Example 2: Drawing Mohr’s Circle
Example 3: Principal Stresses in Three-Dimensional Stress Elements
Example 4: Computation of Combined Stresses

Appendix A: SI Units

Appendix B: Selected References

Appendix C: Properties of Plane Areas

Appendix D: Typical Physical and Mechanical Properties of Selected Materials (U.S. Units and SI Units)

Appendix E: Design Properties for Selected Wide-Flange (W Shapes) Structural Steel Sections (U.S. Units and SI Units)

Appendix F: Design Properties for Selected Structural Wood Sections (U.S. Units and SI Units)

Appendix G: Beam Slopes and Deflections for Selected Cases

Appendix H: Two-Dimensional Supports and Connections

### Biography

Bichara B. Muvdi is a professor emeritus of the Department of Civil Engineering and Construction at Bradley University, Peoria, Illinois, USA. He received his B.M.E. and M.M.E. from Syracuse University, New York, USA, and his Ph.D. from the University of Illinois, Urbana-Champaign, Illinois, USA.

Souhail Elhouar is a professor and the chairman of the Department of Civil Engineering and Construction at Bradley University, Peoria, Illinois, USA. He received his B.Sc. from the National Engineering School of Tunis, University of Tunis - El Manar, Tunis, Tunisia, and his M.Sc. and Ph.D. from the University of Oklahoma, Norman, Oklahoma, USA.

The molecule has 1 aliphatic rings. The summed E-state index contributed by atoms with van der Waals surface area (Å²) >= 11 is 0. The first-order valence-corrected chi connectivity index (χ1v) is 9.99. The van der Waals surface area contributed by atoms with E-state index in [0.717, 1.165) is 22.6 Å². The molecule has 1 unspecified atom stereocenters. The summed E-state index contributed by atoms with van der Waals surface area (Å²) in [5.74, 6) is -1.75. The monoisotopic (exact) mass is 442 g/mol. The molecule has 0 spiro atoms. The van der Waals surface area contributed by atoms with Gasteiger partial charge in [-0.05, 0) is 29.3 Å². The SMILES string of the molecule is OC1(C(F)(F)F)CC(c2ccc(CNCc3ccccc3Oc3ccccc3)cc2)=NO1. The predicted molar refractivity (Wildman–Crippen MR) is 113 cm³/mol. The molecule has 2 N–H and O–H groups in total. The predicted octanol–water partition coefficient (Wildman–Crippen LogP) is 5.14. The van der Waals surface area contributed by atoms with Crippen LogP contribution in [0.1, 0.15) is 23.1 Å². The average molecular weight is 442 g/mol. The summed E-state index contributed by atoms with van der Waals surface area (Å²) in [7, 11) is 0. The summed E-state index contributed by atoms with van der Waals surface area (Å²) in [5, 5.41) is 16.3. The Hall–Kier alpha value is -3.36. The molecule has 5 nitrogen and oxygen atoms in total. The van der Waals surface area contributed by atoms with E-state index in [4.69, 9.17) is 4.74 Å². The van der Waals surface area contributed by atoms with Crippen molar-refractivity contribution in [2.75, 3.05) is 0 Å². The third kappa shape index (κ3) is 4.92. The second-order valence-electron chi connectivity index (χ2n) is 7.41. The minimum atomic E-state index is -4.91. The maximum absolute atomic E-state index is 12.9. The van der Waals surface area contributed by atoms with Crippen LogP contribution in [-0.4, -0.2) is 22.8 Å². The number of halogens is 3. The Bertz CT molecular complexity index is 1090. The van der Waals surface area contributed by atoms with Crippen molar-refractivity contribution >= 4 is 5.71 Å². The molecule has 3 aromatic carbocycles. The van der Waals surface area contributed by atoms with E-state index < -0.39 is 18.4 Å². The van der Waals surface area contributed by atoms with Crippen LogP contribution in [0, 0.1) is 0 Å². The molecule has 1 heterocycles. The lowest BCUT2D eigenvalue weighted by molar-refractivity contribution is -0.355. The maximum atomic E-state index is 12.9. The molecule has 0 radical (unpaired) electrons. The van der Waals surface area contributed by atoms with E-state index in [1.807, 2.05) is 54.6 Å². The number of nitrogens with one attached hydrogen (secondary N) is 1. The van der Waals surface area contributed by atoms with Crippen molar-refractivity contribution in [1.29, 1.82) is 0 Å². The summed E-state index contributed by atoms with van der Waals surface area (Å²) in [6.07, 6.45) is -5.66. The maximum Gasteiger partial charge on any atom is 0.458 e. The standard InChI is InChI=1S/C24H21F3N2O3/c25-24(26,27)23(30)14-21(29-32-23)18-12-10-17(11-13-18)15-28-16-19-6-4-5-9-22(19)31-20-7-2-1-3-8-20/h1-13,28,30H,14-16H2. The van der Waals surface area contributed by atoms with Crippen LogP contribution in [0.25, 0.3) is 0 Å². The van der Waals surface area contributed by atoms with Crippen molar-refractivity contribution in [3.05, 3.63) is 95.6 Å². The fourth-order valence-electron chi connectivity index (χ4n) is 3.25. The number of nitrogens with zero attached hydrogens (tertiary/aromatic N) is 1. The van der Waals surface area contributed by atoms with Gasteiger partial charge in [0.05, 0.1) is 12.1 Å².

"A distinguishing and very helpful feature of this textbook is that, in addition to the printed textbook and the companion solutions manual, the authors provide an electronic enhancement component that includes a chapter on the use of Microsoft® Excel® spreadsheets in mechanics of materials applications, … a multimedia-enhanced electronic version of some of the main concepts, … a textbook website, and model PowerPoint® presentations."
—Mahmoud Farag, The American University in Cairo, Egypt

"At an early stage of undergraduate education, it is important to educate and motivate students to use computers for scientific calculations. This book is a useful source for students who would like to take this path by using one of the most common and user-friendly software, Excel. Starting from basic strength of materials computations will allow them to make a smooth transition to the fascinating world of computational mechanics."
—Erkan Oterkus, University of Strathclyde, Glasgow, Scotland

"This book makes one of the subjects dreaded by mechanical and civil engineering students an enjoyable one. The theory is explained in a straightforward manner, the figures are there to supplement the text explanations, and the example problems help clarify many of the theoretical aspects. The spreadsheet applications not only add more understanding to the subject of the mechanics of materials, but also enhance students’ knowledge in numerical analysis and programming."
—Amara Loulizi, National Engineering School of Tunis, University of Tunis - El Manar

"… an excellent resource for undergraduate engineering students. … provides adequate theoretical backgrounds and illustrative examples. … can be adopted as a textbook for undergraduate engineering students for teaching them the fundamental concepts of the mechanics of materials."
—K.M. Liew, City University of Hong Kong, Kowloon